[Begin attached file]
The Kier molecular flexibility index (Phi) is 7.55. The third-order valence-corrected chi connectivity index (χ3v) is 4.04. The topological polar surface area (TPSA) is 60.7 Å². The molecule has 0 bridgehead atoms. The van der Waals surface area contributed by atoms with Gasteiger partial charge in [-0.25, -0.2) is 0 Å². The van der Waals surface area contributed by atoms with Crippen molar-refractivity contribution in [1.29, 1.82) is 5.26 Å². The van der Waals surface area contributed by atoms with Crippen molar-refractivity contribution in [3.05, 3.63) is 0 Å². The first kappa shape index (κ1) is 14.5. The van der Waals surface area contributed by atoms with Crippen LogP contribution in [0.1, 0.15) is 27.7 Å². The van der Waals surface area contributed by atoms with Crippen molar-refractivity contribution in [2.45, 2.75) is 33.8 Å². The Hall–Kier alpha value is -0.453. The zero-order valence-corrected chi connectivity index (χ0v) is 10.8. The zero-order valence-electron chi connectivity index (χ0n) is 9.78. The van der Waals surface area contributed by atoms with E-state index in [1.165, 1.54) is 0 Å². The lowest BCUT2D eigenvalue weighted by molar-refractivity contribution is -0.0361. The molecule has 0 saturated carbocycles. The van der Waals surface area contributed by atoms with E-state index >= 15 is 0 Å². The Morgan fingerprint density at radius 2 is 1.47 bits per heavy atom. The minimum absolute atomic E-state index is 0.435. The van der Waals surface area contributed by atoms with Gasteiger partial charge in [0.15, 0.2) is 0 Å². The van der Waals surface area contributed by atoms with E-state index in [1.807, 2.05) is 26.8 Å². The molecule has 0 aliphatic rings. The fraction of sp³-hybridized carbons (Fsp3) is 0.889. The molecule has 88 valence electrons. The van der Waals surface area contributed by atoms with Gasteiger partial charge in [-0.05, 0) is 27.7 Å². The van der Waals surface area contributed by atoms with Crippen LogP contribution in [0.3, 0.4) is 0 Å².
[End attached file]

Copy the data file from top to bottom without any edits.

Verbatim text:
The Kier molecular flexibility index (Phi) is 7.55. The third-order valence-corrected chi connectivity index (χ3v) is 4.04. The topological polar surface area (TPSA) is 60.7 Å². The molecule has 0 bridgehead atoms. The van der Waals surface area contributed by atoms with Gasteiger partial charge in [-0.25, -0.2) is 0 Å². The van der Waals surface area contributed by atoms with Crippen molar-refractivity contribution in [1.29, 1.82) is 5.26 Å². The van der Waals surface area contributed by atoms with Crippen molar-refractivity contribution in [3.05, 3.63) is 0 Å². The first kappa shape index (κ1) is 14.5. The van der Waals surface area contributed by atoms with Crippen LogP contribution in [0.1, 0.15) is 27.7 Å². The van der Waals surface area contributed by atoms with Crippen molar-refractivity contribution in [2.45, 2.75) is 33.8 Å². The Hall–Kier alpha value is -0.453. The zero-order valence-corrected chi connectivity index (χ0v) is 10.8. The zero-order valence-electron chi connectivity index (χ0n) is 9.78. The van der Waals surface area contributed by atoms with E-state index in [1.165, 1.54) is 0 Å². The lowest BCUT2D eigenvalue weighted by molar-refractivity contribution is -0.0361. The molecule has 0 saturated carbocycles. The van der Waals surface area contributed by atoms with E-state index >= 15 is 0 Å². The Morgan fingerprint density at radius 2 is 1.47 bits per heavy atom. The minimum absolute atomic E-state index is 0.435. The van der Waals surface area contributed by atoms with Gasteiger partial charge in [0.15, 0.2) is 0 Å². The van der Waals surface area contributed by atoms with E-state index in [1.807, 2.05) is 26.8 Å². The molecule has 0 aliphatic rings. The fraction of sp³-hybridized carbons (Fsp3) is 0.889. The molecule has 88 valence electrons. The van der Waals surface area contributed by atoms with Gasteiger partial charge in [-0.05, 0) is 27.7 Å². The van der Waals surface area contributed by atoms with Crippen LogP contribution in [0.3, 0.4) is 0 Å².